#amwriting: the craft of Indie Publishing: the manuscript

Book- onstruction-sign copyIn every manuscript, there will be inconsistencies, and no matter how hard you and your friends comb it, some will slip through.

You are about to publish your first book. The manuscript is as pristine as human eyes can make it. However, to ensure this, the wise indie will follow these steps, in this order:

First, as they are writing the manuscript, they will create a list of made-up words and usages that are unique to their manuscript. This is called a style-sheet, or in some circles, a Bible. The author will refer back to it and update it. They will supply the editor with it, who will also refer back to it and update it, which will ensure that fewer inconsistencies make it through to the final product. Once the manuscript is submission ready, the wise author will:

  1. Have it professionally line-edited (yes, this does cost, but it is SO worth it)
  2. Have it beta read by people who read in the genre you write in
  3. Have the final manuscript proofread by a professional (again, this has a cost attached to it)
  4. After it is proofed, the wise indie author will make use of the narrator app that comes with MS Word or use a free app such as Natural Reader. Read along with it, and you will spot the inconsistencies.

I made use of all these steps for my most recent manuscript, The Wayward Son, and still, the narrator app helped me locate several small inconsistencies, one of which (lighting versus lightning) could have thrown a reader out of the narrative. (There is no such thing as a lighting-mage in my books, although I do have lightning-mages.)

My global search list to correct inconsistencies found by Natural Reader narrator app in final MS for TWS:

  1. Andresson/Andreson (found 0)
  2. Lighting/lightning (found 2)
  3. Stefan/Stefyn (found 1)
  4. Abacci/Abbaci (found 0)
  5. Sparing/Sparring (found 0)
  6. Jerika–change name to Erika (found 3)
  7. Johnny/Jonny (found 1)

Despite my best efforts, some of these inconsistencies (those I marked in red) were found in the ARC and have been corrected. I accept that it’s possible that other inconsistencies will still exist in the published book, but not because I haven’t done due diligence and made every effort to eliminate them.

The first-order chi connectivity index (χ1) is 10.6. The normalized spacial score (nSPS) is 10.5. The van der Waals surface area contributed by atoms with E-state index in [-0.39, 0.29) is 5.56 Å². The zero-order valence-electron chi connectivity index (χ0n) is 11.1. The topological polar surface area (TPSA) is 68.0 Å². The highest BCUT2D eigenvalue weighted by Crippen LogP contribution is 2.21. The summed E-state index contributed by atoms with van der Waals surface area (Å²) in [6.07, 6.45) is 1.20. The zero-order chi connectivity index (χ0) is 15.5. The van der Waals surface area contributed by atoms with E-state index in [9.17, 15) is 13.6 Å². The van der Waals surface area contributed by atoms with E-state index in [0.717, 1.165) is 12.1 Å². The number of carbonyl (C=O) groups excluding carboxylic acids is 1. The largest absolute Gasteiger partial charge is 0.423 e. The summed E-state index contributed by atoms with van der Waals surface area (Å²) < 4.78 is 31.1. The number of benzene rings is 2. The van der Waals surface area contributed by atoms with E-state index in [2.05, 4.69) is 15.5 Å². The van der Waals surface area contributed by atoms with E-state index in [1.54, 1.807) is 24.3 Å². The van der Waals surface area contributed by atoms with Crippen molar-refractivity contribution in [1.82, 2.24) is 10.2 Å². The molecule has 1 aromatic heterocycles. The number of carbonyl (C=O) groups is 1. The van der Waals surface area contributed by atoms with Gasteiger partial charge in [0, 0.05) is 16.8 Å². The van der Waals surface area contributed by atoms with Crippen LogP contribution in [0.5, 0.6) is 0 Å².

The Wayward Son, a companion book to Forbidden Road, has been uploaded to CreateSpace and is set to launch on September 15th.

Indies who want their work to be looked upon as professional will follow these suggestions. We can’t afford to be less than diligent with our process of preparing the manuscript for publication, as the industry’s reputation rides on our finished products.

Because the publishing industry as a whole holds indies in such low regard, we must ensure what we produce is a book the reader will like or dislike based on our work, our style of writing and the story we are telling. We owe it to our potential readers to give them a well-edited book, written with attention to the craft of writing AND publishing (yes, publishing is a craft) as well as with the passion of an author with something to say.


Filed under Publishing, writing

8 responses to “#amwriting: the craft of Indie Publishing: the manuscript

  1. David P. Cantrell

    It is truly amazing how difficult it is to catch all errors, but you’ve got the most comprehensive plan I’ve seen for doing it. However, I think beta reading should be done before line editing. Beta reading often leads to structural changes and significant revisions. I think you’ll get more value out of the line edit by doing it after the changes.

    Liked by 1 person

  2. Stephen Swartz

    My darlings are: ‘nto’ and ‘form’ for ‘not’ and from’.
    I also have a problem with my right pinkie which cannot seem to stretch all the way over tot he apostrophe key and so lands on the semi-colon key for such words as ‘don;t’ and ‘shouldn;t’.

    Liked by 1 person

  3. Stephen Swartz

    Apparently I also have a problem with ‘tot he’; see above.


  4. Oh so true, all of it – I’m currently scouring my latest for my favourite weasel words, and not only finding an inordinate number of those, but in doing so I also discovered I’d been inconsistent with capitalisation of nobility titles. Argh!

    Liked by 1 person

    • Honorifics are tricky–in the US, we cap only when directly addressing said person (Queen Beatrice, or Sir Thomas of Wampling Marsh) using the title with their name (King Henry) or formally announcing them (Henry, King of England) otherwise, it’s sir, the knight, the king, and the queen.